Predictors of Marital Dissolution During a Period of Rapid Social Change: Evidence From South Asia

Abstract

Few studies have examined the causes and consequences of marital dissolution in non-Western settings. This article explores the fundamental factors that may predict marital dissolution in a mainly agrarian setting in South Asia, where collectivism has historically been valued over individualism and where life is centered on the family. Using event history analyses with retrospective life history data from the Chitwan Valley Family Study conducted in rural Nepal, I explore the possible predictors of marital dissolution. Results suggest that couples in which wives married at older ages and chose their spouse in conjunction with their parents face lower risk of marital dissolution, while wives’ work increases the risk. Moreover, couples married for longer durations and couples who have more children face lower risks of marital dissolution. The influences of many of these factors have changed over the last few decades, pointing toward the important role of changing social context on marital trajectories.

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Notes

  1. 1.

    Of the 921 divorces that were filed in the Chitwan District Court between 2000 and 2009, 99.6 % were filed by wives (up from 92.4 % of the 249 divorces filed in the 1990s).

  2. 2.

    Quotes presented in this article are from in-depth interviews conducted in the fall of 2010. Respondents included 30 women and men between the ages of 18 and 45. These respondents were residing in neighborhoods of varying distances from the local city, Narayanghat, and represent the different ethnic groups in the area.

  3. 3.

    Only 7 % of ever-married women ages 40 and older in the 2008 CVFS sample had been married more than once.

  4. 4.

    The measure of marital dissolution indicates marital breakdown, and separation due to temporary migration is not coded as a marital dissolution.

  5. 5.

    Because of possible concerns about linearity, I also tested models with a series of three dummy variables to indicate age at marriage, each representing approximately one-third of the sample: under age 17, ages 17–19, and ages 20 and older. These models revealed that the odds of marital dissolution decline with increasing age at marriage, relative to marrying before age 17. To test whether women who marry at the high end of the age range are skewing the results, I also estimated a model in which women who married at or after age 30 (a total of 21 women in the sample) were dropped from the analytic sample. Results were nearly identical to those shown in Model 1 of Table 2.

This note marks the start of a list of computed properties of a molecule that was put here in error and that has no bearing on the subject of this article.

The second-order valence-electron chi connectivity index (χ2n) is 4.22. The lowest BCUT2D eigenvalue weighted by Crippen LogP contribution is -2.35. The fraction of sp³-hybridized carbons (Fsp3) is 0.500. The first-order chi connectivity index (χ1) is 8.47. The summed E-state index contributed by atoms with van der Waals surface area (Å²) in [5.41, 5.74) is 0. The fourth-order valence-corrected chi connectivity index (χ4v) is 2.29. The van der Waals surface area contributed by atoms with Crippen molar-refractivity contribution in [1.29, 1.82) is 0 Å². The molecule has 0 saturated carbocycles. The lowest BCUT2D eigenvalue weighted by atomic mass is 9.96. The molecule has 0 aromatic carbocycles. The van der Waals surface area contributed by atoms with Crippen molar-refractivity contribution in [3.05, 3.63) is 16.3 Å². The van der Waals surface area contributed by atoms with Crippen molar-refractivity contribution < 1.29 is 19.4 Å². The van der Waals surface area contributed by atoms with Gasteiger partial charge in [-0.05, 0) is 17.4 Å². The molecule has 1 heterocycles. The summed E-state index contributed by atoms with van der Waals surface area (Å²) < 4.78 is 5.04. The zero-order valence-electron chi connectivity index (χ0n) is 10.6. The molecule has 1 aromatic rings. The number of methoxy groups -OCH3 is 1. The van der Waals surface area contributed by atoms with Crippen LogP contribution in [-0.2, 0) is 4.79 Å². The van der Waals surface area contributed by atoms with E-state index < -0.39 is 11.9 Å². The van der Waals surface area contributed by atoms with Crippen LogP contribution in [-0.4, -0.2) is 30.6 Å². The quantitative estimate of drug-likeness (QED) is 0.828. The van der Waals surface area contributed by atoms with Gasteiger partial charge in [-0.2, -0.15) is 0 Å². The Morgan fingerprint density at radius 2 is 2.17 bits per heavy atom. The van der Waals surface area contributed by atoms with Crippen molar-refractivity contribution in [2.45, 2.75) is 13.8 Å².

6. 6.

    This does not exactly parallel the trends shown in Fig. 1. Those data reflect numbers from Chitwan court records, while these data are from self-reports of either separation or divorce among women who may not have been residing in Chitwan at the time of marital dissolution. Moreover, court records are more likely to be sensitive to relaxation of laws restricting divorce (Goode 1993), and thus it is not surprising that self-reports are more stable.

  7. 7.

    Interactions with a measure indicating marital cohort (not shown), rather than calendar decade, reveal similar but weaker results compared with those shown in Table 3.

  8. 8.

    Interactions between variables reflecting years of schooling and decade (not shown) revealed no significant associations, regardless of the inclusion of measures for age at marriage or number of services within an hour’s walk during childhood.

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Acknowledgments

I am grateful for support from the Population Studies Center at University of Michigan (Grant Nos. R24 HD041028 and T32 HD007339), from the Carolina Population Center at the University of North Carolina (Grant Nos. T32 HD007168 and R24 HD050924), from the National Science Foundation (Grant No. OISE 0729709), and from the Harvard Center for Population and Development Studies. I would like to thank the Institute for Social and Environmental Research in Chitwan, Nepal for collecting the data used here; William Axinn, Abigail Stewart, Jennifer Barber, Dirgha Ghimire, Rachael Pierotti, William Story, Lisa Pearce, Prem Bhandari, and Jessica Pearlman for helpful comments on earlier versions of this article; and Cathy Sun for assisting with data management. All errors and omissions remain the responsibility of the author.

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Jennings, E.A. Predictors of Marital Dissolution During a Period of Rapid Social Change: Evidence From South Asia. Demography 53, 1351–1375 (2016). https://doi.org/10.1007/s13524-016-0504-8

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Keywords

  • Marital dissolution
  • Divorce
  • Marriage
  • Rural
  • South Asia